The Deutsche Börse Photography Prize 2015 is an annual prize established by The Photographers’ Gallery, London in 1996 and in partnership with Deutsche Börse Groupsince 2005. The annual award of £30,000 rewards a living photographer, of any nationality, for a specific body of work in an exhibition or publication format, which is felt to have significantly contributed to photography in Europe between 1 October 2013 and 30 September 2015.
This year’s shortlist reflects a diversity of attitudes towards the medium underpinned by an exploration into new and unexpected modes of presentation incorporating video, text, object and wall-based photographic displays.
Nikolai Bakharev’s ambiguous images of Russian bathers on public beaches in the 80s and 90s, at a time when photographs of nudity were forbidden, play on the tension between acceptable and unacceptable imagery, public and private realms. In the work of Zanele Muholi, the personal and political are also interwoven in her tender, unflinching portraits and testimonies of the South African LGBTI community.
South Africa further provides a location and point of political departure in the work of Mikhael Subotzky and Patrick Waterhouse. Their collaborative publication presents a, ‘photo/graphic’ album of images and text which uncover the history of a once elite, now abandoned high-rise apartment block in Johannesburg. Finally, Viviane Sassen’s sculptural, abstracted, darkly sensual images continue to effect the blurring of genres, which characterize her work and position her as a leading force in contemporary art photography.
Viviane Sassen (b. 1972, Netherlands) has been nominated for her exhibition Umbra at Nederlands Fotomuseum, Rotterdam (8 March – 1 June 2014).
Encompassing abstract photography, drawings, light installations the work is accompanied by specially commissioned poems from artist and poet, Maria Barnas. Sassen’s distinctive and experimental approach to image foregrounds vivid colour alongside stark contrasts of light and shade in sculptural compositions where form and content verge on abstraction.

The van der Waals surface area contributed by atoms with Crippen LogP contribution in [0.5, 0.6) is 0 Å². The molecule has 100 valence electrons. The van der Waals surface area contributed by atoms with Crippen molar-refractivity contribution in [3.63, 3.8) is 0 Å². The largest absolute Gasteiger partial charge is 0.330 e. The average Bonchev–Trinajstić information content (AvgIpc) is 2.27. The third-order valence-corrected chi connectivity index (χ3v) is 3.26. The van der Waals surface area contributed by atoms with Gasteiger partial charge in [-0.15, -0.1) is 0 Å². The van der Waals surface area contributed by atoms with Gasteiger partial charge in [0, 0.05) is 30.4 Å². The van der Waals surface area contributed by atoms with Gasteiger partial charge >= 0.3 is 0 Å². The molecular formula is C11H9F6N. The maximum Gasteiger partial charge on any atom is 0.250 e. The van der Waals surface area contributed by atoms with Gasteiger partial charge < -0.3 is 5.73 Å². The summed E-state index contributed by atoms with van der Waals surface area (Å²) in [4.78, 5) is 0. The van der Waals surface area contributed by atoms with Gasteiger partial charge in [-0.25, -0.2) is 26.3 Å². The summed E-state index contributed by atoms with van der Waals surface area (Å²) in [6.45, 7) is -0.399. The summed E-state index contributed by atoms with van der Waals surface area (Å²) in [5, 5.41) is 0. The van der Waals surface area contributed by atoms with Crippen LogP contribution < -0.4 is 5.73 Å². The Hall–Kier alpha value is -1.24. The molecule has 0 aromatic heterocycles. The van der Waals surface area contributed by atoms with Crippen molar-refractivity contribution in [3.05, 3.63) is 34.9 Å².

Mikhael Subotzky (b. 1981, South Africa) and Patrick Waterhouse (b. 1981, UK) are nomimated for their publication Ponte City (Steidl, 2014).
The 54-floor apartment block in Johannesburg was built in 1976 for white sophisticates under the apartheid regime. During the political transition in the 1980s and 90s, it became a refuge for black newcomers to the city and immigrants from all over Africa before decline and neglect led to it being positioned as the prime symbol of urban decay in the city and the supposed epicentre of crime, prostitution and drug dealing.
Nikolai Bakharev (b. 1946, Russia) has been nominated for his exhibition at the 55th Biennale of Art in Venice (1 June – 24 November 2013).
Bakharev trained as a mechanic before working as a Communal Services Factory photographer in the 1960s. Bakharev’s portraits of bathers on Russian public beaches blur the boundaries between the public and private and set up a tension between composed and spontaneous groupings.
Zanele Muholi (b. 1972, South Africa) has been nominated for her publication Faces and Phases 2006 – 2014 (Steidl, 2014).
A self-titled visual activist, Zanele Muholi’s black and white portraits offer an insight into black LGBTI identity and politics in post-apartheid South Africa.
Emphasising a conceptual and personal approach, the uncompromising images and accompanying first-person testimonies reflect the impact of homophobia, discrimination and violence, most notably the ‘curative’ rape of black gay women, which often results in murder. Muholi’s archive of photographs forms an important force in female gay activism.